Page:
Feds Target Upcoming Marijuana Festival In Nevada

In a recent letter, a federal attorney warned the Moapa Paiute Tribe against hosting the High Times Cannabis Cup.

WASHINGTON — A warning from the Justice Department could force one of the world’s largest marijuana festivals to press on without the very herb it celebrates.

Nevada’s Moapa Paiute Tribe is scheduled to host the High Times Cannabis Cup this weekend outside Las Vegas. But in a Feb. 16 letter, a federal attorney reminded the tribe’s chairman that while Nevada law permits the recreational use of marijuana, federal law does not, as the Reno Gazette-Journal first reported. 

“I am informed that the tribal council is moving forward with the planned marijuana event referred to as the 2017 High Times Cannabis Cup because it is under the impression that the so-called ‘Cole Memorandum’ and subsequent memoranda from the Department of Justice permit marijuana use, possession and distribution on tribal lands when the state law also permits it,” U.S. Attorney Daniel Bogden wrote in the letter, obtained by the Gazette-Journal. “Unfortunately, this is an incorrect interpretation of the Department’s position on this issue.”

The pair of memoranda Bodgen references direct U.S. district attorneys to consider state laws in their enforcement of marijuana and consult with tribal governments on a case-by-case basis. But as Bodgen wrote, “nothing” in them “alters the authority or jurisdiction of the United States to enforce federal law in Indian Country or elsewhere.”

The threat of interference at the festival is among the first signs that the Trump administration is serious about cracking down on recreational marijuana, despite the president’s campaign pledge to respect states’ rights on the issue. During a press conference last week, White House press secretary Sean Spicer linked recreational pot use to the nation’s opioid crisis and said he expects to see greater enforcement by the Department of Justice under President Donald Trump.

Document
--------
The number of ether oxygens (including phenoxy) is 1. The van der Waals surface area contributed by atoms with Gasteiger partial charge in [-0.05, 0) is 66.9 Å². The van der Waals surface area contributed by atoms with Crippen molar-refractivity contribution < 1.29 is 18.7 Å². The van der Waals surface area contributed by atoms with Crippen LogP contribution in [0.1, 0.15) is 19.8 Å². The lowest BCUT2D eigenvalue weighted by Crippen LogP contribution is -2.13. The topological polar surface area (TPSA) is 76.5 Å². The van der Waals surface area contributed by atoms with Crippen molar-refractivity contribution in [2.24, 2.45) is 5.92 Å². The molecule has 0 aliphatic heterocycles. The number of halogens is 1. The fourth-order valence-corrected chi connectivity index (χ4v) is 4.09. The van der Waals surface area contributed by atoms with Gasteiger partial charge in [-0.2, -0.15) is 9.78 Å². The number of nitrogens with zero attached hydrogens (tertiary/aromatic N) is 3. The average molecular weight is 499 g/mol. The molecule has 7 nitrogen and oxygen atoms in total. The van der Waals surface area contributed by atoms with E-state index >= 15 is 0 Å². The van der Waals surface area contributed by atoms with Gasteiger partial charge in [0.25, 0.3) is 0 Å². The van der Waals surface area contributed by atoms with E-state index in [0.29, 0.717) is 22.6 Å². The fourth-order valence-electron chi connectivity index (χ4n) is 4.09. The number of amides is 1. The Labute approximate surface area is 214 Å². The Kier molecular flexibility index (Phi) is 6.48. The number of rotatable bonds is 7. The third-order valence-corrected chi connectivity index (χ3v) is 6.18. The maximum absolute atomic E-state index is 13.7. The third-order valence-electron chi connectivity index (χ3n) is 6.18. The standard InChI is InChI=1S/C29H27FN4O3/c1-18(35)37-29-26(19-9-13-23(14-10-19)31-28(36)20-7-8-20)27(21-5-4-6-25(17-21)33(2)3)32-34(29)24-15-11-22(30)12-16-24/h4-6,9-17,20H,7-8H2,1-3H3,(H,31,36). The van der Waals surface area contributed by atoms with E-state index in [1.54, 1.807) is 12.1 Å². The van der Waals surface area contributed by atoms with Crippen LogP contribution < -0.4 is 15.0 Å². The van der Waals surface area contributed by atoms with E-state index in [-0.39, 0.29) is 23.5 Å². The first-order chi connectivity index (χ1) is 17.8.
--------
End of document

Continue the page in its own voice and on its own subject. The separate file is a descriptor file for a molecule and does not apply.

A judge checks a marijuana sample during a judging session of Uruguay's second "Cannabis Cup" at a hotel in downtown Montevid
A judge checks a marijuana sample during a judging session of Uruguay's second "Cannabis Cup" at a hotel in downtown Montevideo June 22, 2013.

The Cannabis Cup, which was founded nearly three decades ago and is held annually in Amsterdam, is the “world’s leading marijuana trade show, celebrating the world of ganja through competitions, instructional seminars, expositions, celebrity appearances, concerts and product showcases,” according to its website. 

The Las Vegas event, scheduled for March 4-5, was set to feature all the usual competitions and samplings, and serve as a celebration of Nevada’s recent legalization of recreational cannabis. But in a last-minute memo, event producer High Times urged vendors and attendees not to indulge.

“[F]ederal authorities have intervened directly with our host venue, the land of the Moapa Band of Paiutes,” the cannabis-centric magazine wrote. “Vendors, guests, performers and attendees are advised to comply with all local, state, and federal laws regarding the use and distribution of cannabis and cannabis related products.”

High Times added that for the weed industry to earn legitimacy and acceptance, it must follow established laws.

“High Times will continue to stand up for our civil liberties and advocate for our inalienable rights to cultivate and consume cannabis,” it wrote. “We urge you to join us.”

A man exhales marijuana smoke during the High Times Cannabis Cup at the Denver Mart in Denver, Colorado on April 19, 2015.
A man exhales marijuana smoke during the High Times Cannabis Cup at the Denver Mart in Denver, Colorado on April 19, 2015.

The tribe’s chairman told the Gazette-Journal he is working with the U.S. Attorney’s Office in Nevada in hopes of resolving the conflict. 

“To us, we’re looking at it as utilizing our sovereignty,” Daboda told the publication. “The tribe is promoting it as a vendors’ crafts, food and concert event. We’re not promoting the distributor or selling [marijuana].”

A total of 28 states have legalized marijuana for medical purposes, and eight states and the District of Columbia have legalized recreational use. But marijuana remains illegal under the federal Controlled Substances Act. While in office, former President Barack Obama urged federal prosecutors to refrain from targeting state-approved operations. After Washington and Colorado green-lighted recreational marijuana in 2012, Obama said the federal government had “bigger fish to fry.

The Trump administration, however, appears set on taking a more forceful approach. Along with Spicer’s recent marijuana comments, Attorney General Jeff Sessions, a longtime opponent of marijuana use, has hinted at a potential federal crusade against recreational cannabis.

“My best view is that we don’t need to be legalizing marijuana,” he said Tuesday.



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